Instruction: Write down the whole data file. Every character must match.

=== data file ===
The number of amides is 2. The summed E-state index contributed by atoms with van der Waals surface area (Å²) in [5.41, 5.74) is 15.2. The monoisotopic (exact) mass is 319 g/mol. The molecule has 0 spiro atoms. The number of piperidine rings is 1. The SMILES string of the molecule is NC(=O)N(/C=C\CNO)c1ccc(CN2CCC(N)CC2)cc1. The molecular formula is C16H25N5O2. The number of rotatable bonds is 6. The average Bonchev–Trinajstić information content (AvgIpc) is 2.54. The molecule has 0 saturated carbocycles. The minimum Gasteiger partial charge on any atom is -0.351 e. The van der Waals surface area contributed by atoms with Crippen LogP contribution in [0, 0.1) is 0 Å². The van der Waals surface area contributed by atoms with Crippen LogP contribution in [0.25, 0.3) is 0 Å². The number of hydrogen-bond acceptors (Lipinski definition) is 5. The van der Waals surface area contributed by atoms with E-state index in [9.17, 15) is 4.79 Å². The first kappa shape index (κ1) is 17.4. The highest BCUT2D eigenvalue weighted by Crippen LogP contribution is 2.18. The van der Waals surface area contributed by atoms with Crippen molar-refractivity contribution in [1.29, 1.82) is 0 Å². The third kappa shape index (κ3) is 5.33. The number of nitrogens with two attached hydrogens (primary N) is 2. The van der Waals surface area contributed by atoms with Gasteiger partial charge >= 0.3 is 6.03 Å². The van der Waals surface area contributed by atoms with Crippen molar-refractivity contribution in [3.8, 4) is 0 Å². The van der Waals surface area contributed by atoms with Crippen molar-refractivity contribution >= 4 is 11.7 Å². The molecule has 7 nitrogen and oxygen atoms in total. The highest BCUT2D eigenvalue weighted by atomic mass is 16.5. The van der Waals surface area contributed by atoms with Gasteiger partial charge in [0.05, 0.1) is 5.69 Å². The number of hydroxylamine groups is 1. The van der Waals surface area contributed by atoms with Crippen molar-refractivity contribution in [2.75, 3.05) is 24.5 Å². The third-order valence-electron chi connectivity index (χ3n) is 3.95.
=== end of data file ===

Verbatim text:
The number of amides is 2. The summed E-state index contributed by atoms with van der Waals surface area (Å²) in [5.41, 5.74) is 15.2. The monoisotopic (exact) mass is 319 g/mol. The molecule has 0 spiro atoms. The number of piperidine rings is 1. The SMILES string of the molecule is NC(=O)N(/C=C\CNO)c1ccc(CN2CCC(N)CC2)cc1. The molecular formula is C16H25N5O2. The number of rotatable bonds is 6. The average Bonchev–Trinajstić information content (AvgIpc) is 2.54. The molecule has 0 saturated carbocycles. The minimum Gasteiger partial charge on any atom is -0.351 e. The van der Waals surface area contributed by atoms with Crippen LogP contribution in [0, 0.1) is 0 Å². The van der Waals surface area contributed by atoms with Crippen LogP contribution in [0.25, 0.3) is 0 Å². The number of hydrogen-bond acceptors (Lipinski definition) is 5. The van der Waals surface area contributed by atoms with E-state index in [9.17, 15) is 4.79 Å². The first kappa shape index (κ1) is 17.4. The highest BCUT2D eigenvalue weighted by Crippen LogP contribution is 2.18. The van der Waals surface area contributed by atoms with Crippen molar-refractivity contribution in [1.29, 1.82) is 0 Å². The third kappa shape index (κ3) is 5.33. The number of nitrogens with two attached hydrogens (primary N) is 2. The van der Waals surface area contributed by atoms with Gasteiger partial charge >= 0.3 is 6.03 Å². The van der Waals surface area contributed by atoms with Crippen molar-refractivity contribution in [3.8, 4) is 0 Å². The van der Waals surface area contributed by atoms with Crippen molar-refractivity contribution >= 4 is 11.7 Å². The molecule has 7 nitrogen and oxygen atoms in total. The highest BCUT2D eigenvalue weighted by atomic mass is 16.5. The van der Waals surface area contributed by atoms with Gasteiger partial charge in [0.05, 0.1) is 5.69 Å². The number of hydroxylamine groups is 1. The van der Waals surface area contributed by atoms with Crippen molar-refractivity contribution in [2.75, 3.05) is 24.5 Å². The third-order valence-electron chi connectivity index (χ3n) is 3.95.